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President Biden signed a wide-ranging executive order on Friday directing over a dozen federal agencies to take action to promote competition in the American economy and urge a crack down on anti-competitive practice.
The order includes a total of 72 initiatives aimed at tackling “some of the most pressing competition problems across our economy.” One of the initiatives directs the U.S. Federal Maritime Commission to take steps to protect American exporters high costs imposed by the ocean carriers and crack down on “unjust and unreasonable fees,” including detention and demurrage charges that have soared during the pandemic, costing shippers big.
Demurrage and detention charges are widely used in container shipping and are often unclear to shippers. The charges cover the use of shipping containers beyond a free time period and are applied to encourage timely pickup and return of cargo and equipment. D&D charges have gained a lot of attention at the Federal Maritime Commission during the pandemic as cargo flows are disrupted and often unpredictable.
A White House fact sheet describes shipping-related actions to be taken in the Executive Order:
“Shipping: In maritime shipping, the global marketplace has rapidly consolidated. In 2000, the largest 10 shipping companies controlled 12% of the market. Today, it is more than 80%, leaving domestic manufacturers who need to export goods at these large foreign companies’ mercy. This has let powerful container shippers charge exporters exorbitant fees for time their freight was sitting waiting to be loaded or unloaded. These fees, called “detention and demurrage charges,” can add up to hundreds of thousands of dollars.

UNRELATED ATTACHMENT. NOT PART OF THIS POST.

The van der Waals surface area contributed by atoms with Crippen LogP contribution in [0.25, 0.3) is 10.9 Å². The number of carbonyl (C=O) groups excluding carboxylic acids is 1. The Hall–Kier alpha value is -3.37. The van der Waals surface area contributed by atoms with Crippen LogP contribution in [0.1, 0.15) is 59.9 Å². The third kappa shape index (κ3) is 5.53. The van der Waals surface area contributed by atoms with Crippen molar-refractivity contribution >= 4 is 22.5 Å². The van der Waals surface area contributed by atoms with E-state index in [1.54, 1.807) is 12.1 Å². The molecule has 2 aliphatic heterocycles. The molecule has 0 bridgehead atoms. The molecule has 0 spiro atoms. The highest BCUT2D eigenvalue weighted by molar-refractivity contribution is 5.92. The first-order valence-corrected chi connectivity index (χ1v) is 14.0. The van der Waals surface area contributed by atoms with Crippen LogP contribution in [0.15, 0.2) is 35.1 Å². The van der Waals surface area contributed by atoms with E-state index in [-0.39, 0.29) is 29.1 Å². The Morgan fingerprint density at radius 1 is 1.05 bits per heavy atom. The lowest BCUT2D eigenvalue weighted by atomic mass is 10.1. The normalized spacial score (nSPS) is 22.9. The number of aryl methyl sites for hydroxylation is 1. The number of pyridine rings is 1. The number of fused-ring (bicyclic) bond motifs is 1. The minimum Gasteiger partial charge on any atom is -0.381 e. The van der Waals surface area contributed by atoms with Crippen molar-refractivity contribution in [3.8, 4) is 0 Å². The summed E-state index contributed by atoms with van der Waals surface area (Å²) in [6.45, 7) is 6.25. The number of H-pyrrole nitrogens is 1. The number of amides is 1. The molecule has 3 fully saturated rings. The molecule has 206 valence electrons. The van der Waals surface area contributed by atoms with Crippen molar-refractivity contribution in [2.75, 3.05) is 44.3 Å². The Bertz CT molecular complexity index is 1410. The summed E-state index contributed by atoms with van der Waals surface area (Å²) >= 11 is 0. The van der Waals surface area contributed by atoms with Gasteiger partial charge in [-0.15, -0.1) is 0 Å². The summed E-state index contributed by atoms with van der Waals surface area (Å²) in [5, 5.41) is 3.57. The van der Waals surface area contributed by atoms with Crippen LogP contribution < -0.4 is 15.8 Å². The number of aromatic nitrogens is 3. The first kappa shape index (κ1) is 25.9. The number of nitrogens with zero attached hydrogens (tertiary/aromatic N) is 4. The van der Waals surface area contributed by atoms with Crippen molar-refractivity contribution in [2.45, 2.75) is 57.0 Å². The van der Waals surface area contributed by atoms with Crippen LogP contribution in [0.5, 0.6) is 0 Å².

In the Order, the President:
Encourages the Federal Maritime Commission to ensure vigorous enforcement against shippers charging American exporters exorbitant charges.
FMC Commissioner Rebecca F. Dye in February issued information demand orders to ocean carriers and marine terminal operators (MTOs) to determine if legal obligations related to detention and demurrage practices are being met. The demand orders follow a new Interpretive Rule on Detention and Demurrage, effective as of May 2020, which offered new guidance about how the FMC would assess the reasonableness of detention and demurrage under 46 U.S.C. 41102(c), which prohibits unjust and unreasonable practices and regulations related to, or connected with, receiving, handling, storing, or delivering property. Failure to abide by the guidance could constitute a violation.
Commissioner Dye is the appointed Fact Finding Officer for Fact Finding 29, “International Ocean Transportation Supply Chain Engagement,” initiated in March 2020 to identify solutions to cargo supply chain challenges related to the COVID-19 pandemic.
FMC Chairman Daniel B. Maffei issued the following statement in response to today’s Executive Order:
“I applaud President Biden for his leadership in calling “all hands on deck” to ensure fair competition across the supply chain. The Federal Maritime Commission is an independent agency led by five independent Commissioners. However, as Chairman, I commit to doing all I can to have the Commission fully participate in this government-wide coordinated effort to benefit the U.S. economy.
“In recent months, we have increased our scrutiny of the ocean carrier alliances to identify evidence of anticompetitive behavior regarding rates and capacity, and we will continue to do so as the COVID-19 and import surge crisis continues. We welcome the assistance and cooperation from other agencies, including the Department of Justice.
“With regard to detention and demurrage charges, it remains a top priority of the agency to identify and take action against those who flout the Commission’s recent interpretive rule on reasonable regulations and practices. The President’s action today reinforces these efforts and indicates his prioritization of a fair and reliable supply-chain.“
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